Full-body scanners demonstrated at airport

Long Island MacArthur Airport in Ronkonkoma has implemented

Long Island MacArthur Airport in Ronkonkoma has implemented a full-body scan as part of tighter security measures. (July 6, 2012) Photo Credit: James Carbone

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As the Transportation Security Administration demonstrated the new full-body scanners at Long Island MacArthur Airport to the media Friday, passengers streamed through the machines, tugged back on their shoes and headed to their gate without complaint.

Instead of opting for the metal detector and full-body pat-down, a large majority went through the two Advanced Imaging Technology machines recently installed at the Ronkonkoma airport. The $150,000 devices come with privacy technology that makes them less controversial and invasive than the first-generation scanners that made headlines in 2010.

Instead of displaying passengers' intimate body details to the security screener, the new software shows a "generic, cookie-cutter" image of a person and indicates with a yellow light if something is concealed in their clothing -- even something as light as a tissue, said TSA spokeswoman Lisa Farbstein.

"This [machine] bounces radio waves between skin and clothing, so if you have something in your pocket it does show up," Farbstein said, adding that the radio waves are "harmless."

For passengers who have metal joint replacements, it means a quicker trip through security.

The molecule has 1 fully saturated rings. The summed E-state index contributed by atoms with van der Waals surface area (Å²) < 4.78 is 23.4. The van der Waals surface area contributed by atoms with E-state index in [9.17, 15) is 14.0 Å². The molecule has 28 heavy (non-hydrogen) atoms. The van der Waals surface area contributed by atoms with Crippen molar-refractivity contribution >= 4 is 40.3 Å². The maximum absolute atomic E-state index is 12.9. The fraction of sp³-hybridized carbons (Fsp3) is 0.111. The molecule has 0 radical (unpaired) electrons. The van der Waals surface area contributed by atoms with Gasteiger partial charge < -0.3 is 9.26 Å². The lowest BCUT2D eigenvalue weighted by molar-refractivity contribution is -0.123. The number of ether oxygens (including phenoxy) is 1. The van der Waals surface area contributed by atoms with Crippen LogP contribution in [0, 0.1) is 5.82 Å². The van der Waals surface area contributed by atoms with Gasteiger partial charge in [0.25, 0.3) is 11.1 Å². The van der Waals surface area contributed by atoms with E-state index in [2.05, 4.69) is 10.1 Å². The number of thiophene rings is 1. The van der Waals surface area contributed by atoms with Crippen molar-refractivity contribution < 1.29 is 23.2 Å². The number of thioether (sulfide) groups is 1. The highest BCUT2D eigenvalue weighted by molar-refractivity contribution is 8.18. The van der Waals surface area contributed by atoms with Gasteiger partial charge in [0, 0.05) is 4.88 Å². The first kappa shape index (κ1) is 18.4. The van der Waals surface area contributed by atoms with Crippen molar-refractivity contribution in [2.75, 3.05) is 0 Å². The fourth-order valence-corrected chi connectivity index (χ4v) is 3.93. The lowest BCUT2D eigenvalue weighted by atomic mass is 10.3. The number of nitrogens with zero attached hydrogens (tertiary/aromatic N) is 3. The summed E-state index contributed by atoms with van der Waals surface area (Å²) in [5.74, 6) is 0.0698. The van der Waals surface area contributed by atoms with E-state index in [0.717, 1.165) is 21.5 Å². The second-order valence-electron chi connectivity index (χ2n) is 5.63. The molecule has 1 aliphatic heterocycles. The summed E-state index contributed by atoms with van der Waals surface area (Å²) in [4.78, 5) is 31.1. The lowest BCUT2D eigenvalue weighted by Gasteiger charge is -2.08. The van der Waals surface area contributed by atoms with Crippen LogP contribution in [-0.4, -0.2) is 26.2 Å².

"I love it," said Helen Palma of Massapequa, who has a knee replacement. She said going through a security checkpoint metal detector means enduring an embarrassing public pat-down, which can delay passage up to 10 minutes at a busy airport.

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"It enhances passengers' privacy while strengthening security," Farbstein said. She said there are 700 machines installed at 200 airports nationwide. Farbstein said since the privacy software became available in 2011, they've begun installing it at airports that already had full-body scanners.

Passenger Desiree Hall, 23, of Centereach, isn't sold. She said the three-second pausing and posing is inconvenient and uncomfortable.

Not so for John St. Pierre, who was on his way home to Tennessee on Friday afternoon. "Before this new system, it took longer -- the people with the wands, going through the metal detectors," he said. "This is just easier and faster, and you don't get felt up."

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